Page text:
Message In A Bottle


    Released in The Bahamas and found in Florida, this message in a bottle has several connections to Manhasset

    Captain Ken Tokar, John Thomson III, Peter Pabon, Ryan Tokar, Frank Castelli, Jimmy “Dinghy” Carcheitta, Joe Oliveri, and Phil Romano. Not present for the photo Rob Monch.
    (Photo provided by John Thomson III)

    John Thomson III was on a trip with friends in Abaco, Bahamas when he decided to throw a message in a bottle into the ocean. A tradition from when he was a kid on his parent’s boat, Thomson and his friends signed a note, and dropped the bottle in the ocean.
    What he was not expecting was for someone to find it. Twice.

    Thomson described the incredible story and the journey of the message he sent out to sea:

    “In March, I was on a bareboat charter with seven friends in Abaco, Bahamas. On March 7, we sailed South in the ocean off Abaco and the idea popped into my head to launch a message in a bottle. I made up a note, had the whole crew sign it, and put it in a bottle along with my business card. I had done this numerous times as a kid and never had one returned.

    Then on June 20, Patrick Callan came into my store asking for me. He tells me his daughter Melissa C. Donaldson found my message in a bottle on June 4 while walking her dog on the beach near her home in Jupiter, Florida. When she saw the note, she recognized my name. It turns out that her father knew my grandparents and my aunt from Manhasset and we were all members of Manhasset Bay Yacht Club. It also turns out his sister lives three houses down from me in Manhasset. A crazy coincidence.

    The beach where the bottle was found. (Photo provided by John Thomson III)

    The odds of someone finding my bottle and then the odds of being from the same home town and actually knowing each other is astounding. It turns out that someone else found the bottle while walking on the beach in the Bahamas. On March 30, Elizabeth Handwerker was walking on the beach, pickup up debris, when she came across my bottle. She opened it, added her own note and then she and her husband dropped it off their boat off the coast of Florida. The odds of a message in a bottle being found twice is astonishing.”

    The note that Thomson had put in with his business card included the date, signatures and a promise for a “drink on them” if the finder is ever in New York.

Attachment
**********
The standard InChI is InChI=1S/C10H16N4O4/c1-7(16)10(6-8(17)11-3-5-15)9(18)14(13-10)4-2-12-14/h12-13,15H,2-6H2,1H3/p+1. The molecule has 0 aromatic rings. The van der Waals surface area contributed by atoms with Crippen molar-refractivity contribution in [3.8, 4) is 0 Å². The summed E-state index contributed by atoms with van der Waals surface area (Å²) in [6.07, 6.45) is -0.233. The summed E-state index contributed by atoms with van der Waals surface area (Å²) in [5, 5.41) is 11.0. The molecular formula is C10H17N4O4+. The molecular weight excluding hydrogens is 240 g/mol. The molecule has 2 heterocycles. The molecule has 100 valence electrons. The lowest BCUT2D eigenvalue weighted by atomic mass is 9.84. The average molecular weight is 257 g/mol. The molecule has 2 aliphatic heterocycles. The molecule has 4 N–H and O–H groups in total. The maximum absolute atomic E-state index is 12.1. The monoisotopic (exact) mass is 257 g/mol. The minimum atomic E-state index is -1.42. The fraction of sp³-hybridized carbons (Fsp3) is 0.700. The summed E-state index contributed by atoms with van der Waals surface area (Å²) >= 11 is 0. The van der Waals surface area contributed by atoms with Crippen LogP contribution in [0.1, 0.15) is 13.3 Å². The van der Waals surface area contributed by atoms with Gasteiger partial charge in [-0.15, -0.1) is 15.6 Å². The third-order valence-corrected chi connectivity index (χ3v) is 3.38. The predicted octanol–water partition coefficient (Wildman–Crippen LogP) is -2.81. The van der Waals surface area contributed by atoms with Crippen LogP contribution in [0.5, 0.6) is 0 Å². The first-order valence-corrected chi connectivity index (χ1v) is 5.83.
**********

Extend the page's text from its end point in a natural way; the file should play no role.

When Elizabeth Handwerker found the bottle on the beach, she added her and her husband’s information and re-launched it while traveling to Stuart, FL. This was how Melissa Donaldson came across the bottle on the shore of Jupiter Island, Florida.
    Thomson and Donaldson got in contact, and Donaldson sent an email recapping her experience of finding the bottle.

    “My dog walk (we live in Hobe Sound, Florida on Jupiter Island) was literally the day before I was leaving to head North for the summer, so it was a quick last visit to the beach for the dog and I. I do walk on the beach often with the dog, and have never seen a note in a bottle before. I found the large, clear, very thick bottle with your note inside. It was secured with black electrical tape that I could not open on the beach, so I took the bottle home. My husband, Craig, could sort of see the note through the bottle, and knew it was from a fisherman. He suggested we wait to open the bottle until our son (who, as you now know, is a salmon fishing guide in Iceland) returned home.

    A scan of the notes showing each entry.
    (Photos provided by John Thomson III)

    Charles opened the bottle and, upon reading it, I recognized your name, as our families were members of MBYC “back in the day”. The bottle had been opened once before I found it, in Abaco by Elizabeth Handweker.”

    Donaldson calculated that the bottle traveled about 85 nautical miles before it arrived at Jupiter from Abaco.

    The bottle traveled a total of around 180 miles from where it was dropped to its last destination.

    An astonishing series of events, this message in a bottle had an incredible journey to end up in the hands of someone with connections to Manhasset. The odds of the bottle being found in the first place were slim, and it is incredible how it ended up with someone with roots in Manhasset.

    Next time you find yourself by the ocean, throw a note in — you never know who may find it!


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